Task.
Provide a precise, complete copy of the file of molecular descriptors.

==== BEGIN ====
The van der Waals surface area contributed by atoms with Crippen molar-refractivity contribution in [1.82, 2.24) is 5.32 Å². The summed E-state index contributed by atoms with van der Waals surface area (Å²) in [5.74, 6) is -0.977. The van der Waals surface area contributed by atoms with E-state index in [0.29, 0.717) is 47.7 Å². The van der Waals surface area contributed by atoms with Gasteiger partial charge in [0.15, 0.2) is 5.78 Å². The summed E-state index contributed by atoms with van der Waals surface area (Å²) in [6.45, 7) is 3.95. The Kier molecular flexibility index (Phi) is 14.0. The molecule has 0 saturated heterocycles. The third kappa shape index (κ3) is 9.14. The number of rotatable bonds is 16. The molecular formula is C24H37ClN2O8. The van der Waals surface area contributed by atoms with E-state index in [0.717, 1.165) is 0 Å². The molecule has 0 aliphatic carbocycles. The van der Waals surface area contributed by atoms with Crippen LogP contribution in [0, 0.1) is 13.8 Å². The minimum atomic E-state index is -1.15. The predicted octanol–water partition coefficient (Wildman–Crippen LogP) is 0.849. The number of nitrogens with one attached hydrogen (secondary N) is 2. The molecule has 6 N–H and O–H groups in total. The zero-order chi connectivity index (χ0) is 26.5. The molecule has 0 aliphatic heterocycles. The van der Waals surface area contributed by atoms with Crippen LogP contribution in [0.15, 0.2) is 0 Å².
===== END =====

The van der Waals surface area contributed by atoms with Crippen molar-refractivity contribution in [1.82, 2.24) is 5.32 Å². The summed E-state index contributed by atoms with van der Waals surface area (Å²) in [5.74, 6) is -0.977. The van der Waals surface area contributed by atoms with E-state index in [0.29, 0.717) is 47.7 Å². The van der Waals surface area contributed by atoms with Gasteiger partial charge in [0.15, 0.2) is 5.78 Å². The summed E-state index contributed by atoms with van der Waals surface area (Å²) in [6.45, 7) is 3.95. The Kier molecular flexibility index (Phi) is 14.0. The molecule has 0 saturated heterocycles. The third kappa shape index (κ3) is 9.14. The number of rotatable bonds is 16. The molecular formula is C24H37ClN2O8. The van der Waals surface area contributed by atoms with E-state index in [0.717, 1.165) is 0 Å². The molecule has 0 aliphatic carbocycles. The van der Waals surface area contributed by atoms with Crippen LogP contribution in [0, 0.1) is 13.8 Å². The minimum atomic E-state index is -1.15. The predicted octanol–water partition coefficient (Wildman–Crippen LogP) is 0.849. The number of nitrogens with one attached hydrogen (secondary N) is 2. The molecule has 6 N–H and O–H groups in total. The zero-order chi connectivity index (χ0) is 26.5. The molecule has 0 aliphatic heterocycles. The van der Waals surface area contributed by atoms with Crippen LogP contribution in [0.15, 0.2) is 0 Å².